Choosing to participate in a study is an important personal decision. Talk with your doctor and family members or friends about deciding to join a study. To learn more about this study, you or your doctor may contact the study research staff using the Contacts provided below. For general information, see Learn About Clinical Studies.

Please refer to this study by its ClinicalTrials.gov identifier: NCT00468624

Locations
United Kingdom
Christie Hospital NHS Trust
Manchester, United Kingdom, M20 4BX
Sponsors and Collaborators
Christie Hospital NHS Foundation Trust
Investigators
Principal Investigator: Peter J Trainer, MD FRCP Christie Hospital NHS
  More Information

Publications:
1. Svensson J, Johannsson G, Bengtsson BA 1997 Insulin-like growth factor-I in growth hormone-deficient adults: relationship to population-based normal values, body composition and insulin tolerance test. Clin Endocrinol (Oxf) 46:579–586 2. Veldhuis JD 1996 Gender differences in secretory activity of the human somatotropic (growth hormone) axis. Eur J Endocrinol 134:287–295 3. Caufriez A, Golstein J, Lebrun P, Herchuelz A, Furlanetto R, Copinschi G 1984 Relations between immunoreactive somatomedin C, insulin and T3 patterns during fasting in obese subjects. Clin Endocrinol (Oxf) 20:65–70 4. Copeland KC, Colletti RB, Devlin JT, McAuliffe TL 1990 The relationship between insulin-like growth factor-I, adiposity, and aging. Metabolism 39: 584–587 5. Yamamoto H, Kato Y 1993 Relationship between plasma insulin-like growth factor I (IGF-I) levels and body mass index (BMI) in adults. Endocr J 40:41–45 6. Rasmussen MH, Ho KK, Kjems L, Hilsted J 1996 Serum growth hormone-binding protein in obesity: effect of a short-term, very low calorie diet and diet-induced weight loss. J Clin Endocrinol Metab 81:1519–1524 7. Ho KY, Veldhuis JD, Johnson ML, Furlanetto R, Evans WS, Alberti KG, Thorner MO 1988 Fasting enhances growth hormone secretion and amplifies the complex rhythms of growth hormone secretion in man. J Clin Invest 81:968–975 8. Maccario M, Aimaretti G, Grottoli S, Gauna C, Tassone F, Corneli G, Rossetto R, Wu Z, Strasburger CJ, Ghigo E 2001 Effects of 36 hour fasting on GH/IGF-I axis and metabolic parameters in patients with simple obesity. Comparison with normal subjects and hypopituitary patients with severe GH deficiency. Int J Obes Relat Metab Disord 25:1233–1239 9. Darzy KH, Murray RD, Gleeson HK, Pezzoli SS, Thorner MO, Shalet SM 2006: The impact of short-term fasting on the dynamics of 24-hour growth hormone (GH) secretion in patients with severe radiation-induced GH deficiency.J Clin Endocrinol Metab. 91(3):987-94. 10. Boni Schnetzler M, Schmid C, Meier PJ, Froesch ER 1991 Insulin regulates insulin-like growth factor I mRNA in rat hepatocytes, Am J Physiol 260: 846–51. 11. Leung KC, Doyle N, Ballesteros M, Waters MJ, Ho KK. 2000 Insulin regulation of human hepatic growth hormone receptors: divergent effects on biosynthesis and surface translocation, J Clin Endocrinol Metab 85:4712–20. 12. Cox GN, McDermott MJ, Merkel E, Stroh CA, Ko SC, Squires CH, Gleason TM, Russell D. 1994 Recombinant human insulin-like growth factor (IGF)-binding protein-1 inhibits somatic growth stimulated by IGF-I and growth hormone in hypophysectomized rats, Endocrinology 135: 1913–20. 13. Wolf E, Lahm H, Wu M, Wanke R,. Hoeflich A, 2000 Effects of IGFBP-2 overexpression in vitro and in vivo, Pediatr Nephrol 14: 572–8. 14. Bates JA, Van’t Hoff W, Jones PJ, Clayton RN. 1996 The effect of hypopituitarism on life expectancy. J Clin Endocrinol Metab 81:1169-72 15. Rosen T, Bengtsson B-A. 1990 Premaature mortality due to cardiovascular disease in hypopituitarism. Lancet 336: 285-8 16. Tomlinson JW, Holden N, Hills RK, Wheatley K, Clayton RN, Bates AS, Sheppard MC, Stewart PM. Association between premature mortality and hypopituitarism. West midlands prospective hypopituitary study group. 2001 Lancet 357:425-31. 17. Aimaretti G, Ambrosio MR, Di Somma C, Fusco A, Cannavo S, Gasperi M, Scaroni C, De Marinis L, Benvanga S, degli Uberti EC, Lombardi G, Mantero F, Martino E, Giordano G, Ghigo E. Traumatic brain injury and subarachnoid haemorrhage are conditions at high risk for hypopituitarism: screening study at 3 months after the brain injury. 2004 Clin Endo (Oxf.) 61(3):320-6 18. Consensus Guidelines for the Diagnosis and Treatment of Adults with Growth Hormone Deficiency: Summary Statement of the Growth Hormone Research Society Workshop on Adult Growth Hormone Deficiency 1998 JCE&M; 83(2):379-81 19. Mukherjee A, Monson JP, Jonsson PJ, Trainer PJ, Shalet SM 2003 Seeking the optimal target range for insulin-like growth factor I during the treatment of adult growth hormone disorders. J Clin Endocrinol Metab 88:5865–5870 20. Van der Lely AJ, Hutson RK, Trainer PJ, Besser GM, Barkan AL, Katznelson L, Klibanski A, Herman-Bonert V, Melmed S, Vance ML, Freda PU, Stewart PM, Friend KE, Clemmons DR, Johannsson G, Stavrou S, Cook DM, Phillips LS, Strasburger CJ, Hackett S, Zib KA, Davis RJ, Scarlett JA, Thorner MO. 2001 Long-term treatment of acromegaly with pegvisomant, a growth hormone receptor antagonist. Lancet 358: 1754-59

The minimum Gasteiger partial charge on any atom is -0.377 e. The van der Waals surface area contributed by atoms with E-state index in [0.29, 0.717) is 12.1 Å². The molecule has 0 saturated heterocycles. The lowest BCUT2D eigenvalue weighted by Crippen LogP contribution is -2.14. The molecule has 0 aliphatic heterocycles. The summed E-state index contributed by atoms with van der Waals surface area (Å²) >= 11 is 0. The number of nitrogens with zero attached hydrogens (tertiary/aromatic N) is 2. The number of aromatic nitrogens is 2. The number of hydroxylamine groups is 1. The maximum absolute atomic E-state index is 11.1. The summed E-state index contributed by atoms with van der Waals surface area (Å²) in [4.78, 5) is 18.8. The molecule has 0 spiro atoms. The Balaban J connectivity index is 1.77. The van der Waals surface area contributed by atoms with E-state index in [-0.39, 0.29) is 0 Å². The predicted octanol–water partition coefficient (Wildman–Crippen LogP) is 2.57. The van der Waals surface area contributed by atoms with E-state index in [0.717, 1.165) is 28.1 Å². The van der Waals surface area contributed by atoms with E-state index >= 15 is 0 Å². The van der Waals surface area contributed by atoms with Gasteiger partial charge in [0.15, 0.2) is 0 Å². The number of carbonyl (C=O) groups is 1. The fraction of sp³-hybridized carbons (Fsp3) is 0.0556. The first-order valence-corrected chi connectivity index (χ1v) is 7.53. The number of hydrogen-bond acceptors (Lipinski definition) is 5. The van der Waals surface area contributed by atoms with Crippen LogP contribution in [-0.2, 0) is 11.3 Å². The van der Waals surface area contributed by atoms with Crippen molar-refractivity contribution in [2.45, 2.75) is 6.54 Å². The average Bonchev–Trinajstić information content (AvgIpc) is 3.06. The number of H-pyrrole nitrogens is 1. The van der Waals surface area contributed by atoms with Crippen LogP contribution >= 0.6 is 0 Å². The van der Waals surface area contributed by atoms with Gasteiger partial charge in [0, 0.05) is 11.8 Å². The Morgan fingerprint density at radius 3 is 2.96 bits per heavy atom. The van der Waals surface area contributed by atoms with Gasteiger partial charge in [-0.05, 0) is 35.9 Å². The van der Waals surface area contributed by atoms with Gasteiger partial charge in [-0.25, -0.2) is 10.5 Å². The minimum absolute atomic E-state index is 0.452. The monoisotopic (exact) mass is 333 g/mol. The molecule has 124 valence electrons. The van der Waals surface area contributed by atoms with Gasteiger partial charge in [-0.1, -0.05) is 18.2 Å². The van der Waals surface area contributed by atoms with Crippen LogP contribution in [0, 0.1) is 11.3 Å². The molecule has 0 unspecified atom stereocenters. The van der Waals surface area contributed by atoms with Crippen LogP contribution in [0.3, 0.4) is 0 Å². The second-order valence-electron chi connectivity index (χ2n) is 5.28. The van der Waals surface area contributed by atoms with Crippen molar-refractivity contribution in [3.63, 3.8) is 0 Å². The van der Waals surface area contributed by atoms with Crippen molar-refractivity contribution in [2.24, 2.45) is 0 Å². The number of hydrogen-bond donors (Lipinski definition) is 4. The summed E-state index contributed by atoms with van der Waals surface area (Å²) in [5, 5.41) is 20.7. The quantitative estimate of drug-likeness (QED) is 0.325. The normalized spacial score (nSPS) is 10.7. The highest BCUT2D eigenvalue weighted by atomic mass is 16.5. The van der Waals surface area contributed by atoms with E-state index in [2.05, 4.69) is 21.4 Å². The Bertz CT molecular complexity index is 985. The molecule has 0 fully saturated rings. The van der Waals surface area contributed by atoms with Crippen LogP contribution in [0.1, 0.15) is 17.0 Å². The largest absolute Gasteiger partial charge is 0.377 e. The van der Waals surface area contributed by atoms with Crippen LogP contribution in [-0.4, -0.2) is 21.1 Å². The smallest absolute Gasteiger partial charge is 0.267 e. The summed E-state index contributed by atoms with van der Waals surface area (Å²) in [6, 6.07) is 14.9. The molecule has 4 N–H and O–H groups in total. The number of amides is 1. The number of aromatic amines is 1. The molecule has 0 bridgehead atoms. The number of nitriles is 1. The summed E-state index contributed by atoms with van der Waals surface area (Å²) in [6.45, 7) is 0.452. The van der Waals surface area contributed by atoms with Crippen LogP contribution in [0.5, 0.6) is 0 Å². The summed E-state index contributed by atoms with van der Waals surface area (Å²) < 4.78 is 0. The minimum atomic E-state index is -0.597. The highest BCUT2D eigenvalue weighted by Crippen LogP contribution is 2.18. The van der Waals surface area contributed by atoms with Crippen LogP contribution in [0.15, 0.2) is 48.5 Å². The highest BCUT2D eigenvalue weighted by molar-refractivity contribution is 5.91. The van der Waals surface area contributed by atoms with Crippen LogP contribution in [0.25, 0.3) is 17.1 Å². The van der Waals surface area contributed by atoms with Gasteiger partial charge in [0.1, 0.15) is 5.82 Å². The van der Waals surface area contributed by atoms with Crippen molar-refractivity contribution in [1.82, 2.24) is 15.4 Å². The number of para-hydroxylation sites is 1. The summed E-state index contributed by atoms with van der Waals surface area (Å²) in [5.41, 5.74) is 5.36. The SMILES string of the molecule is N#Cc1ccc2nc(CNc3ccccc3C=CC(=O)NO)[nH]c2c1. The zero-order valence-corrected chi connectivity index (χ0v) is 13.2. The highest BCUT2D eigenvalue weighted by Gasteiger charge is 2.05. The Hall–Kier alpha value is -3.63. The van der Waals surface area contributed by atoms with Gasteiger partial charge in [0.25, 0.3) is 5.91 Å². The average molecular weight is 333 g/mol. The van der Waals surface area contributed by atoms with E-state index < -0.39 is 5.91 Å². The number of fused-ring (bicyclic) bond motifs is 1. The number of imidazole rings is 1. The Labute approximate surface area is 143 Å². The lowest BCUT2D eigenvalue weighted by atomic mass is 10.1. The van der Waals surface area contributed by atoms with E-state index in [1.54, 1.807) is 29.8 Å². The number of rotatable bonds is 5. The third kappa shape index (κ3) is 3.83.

ClinicalTrials.gov Identifier: NCT00468624     History of Changes
Other Study ID Numbers: 04_ENDO_41
Study First Received: May 2, 2007
Last Updated: May 2, 2007
Health Authority: United Kingdom: Medicines and Healthcare Products Regulatory Agency

Keywords provided by Christie Hospital NHS Foundation Trust:
Growth hormone
insulin-like growth factor 1
pegvisomant

Additional relevant MeSH terms:
Endocrine System Diseases
Dwarfism, Pituitary
Dwarfism
Bone Diseases, Developmental
Bone Diseases
Musculoskeletal Diseases
Bone Diseases, Endocrine
Hypopituitarism
Pituitary Diseases
Hypothalamic Diseases
Brain Diseases
Central Nervous System Diseases
Nervous System Diseases
Mitogens
Mitosis Modulators
Molecular Mechanisms of Pharmacological Action
Pharmacologic Actions

ClinicalTrials.gov processed this record on September 18, 2014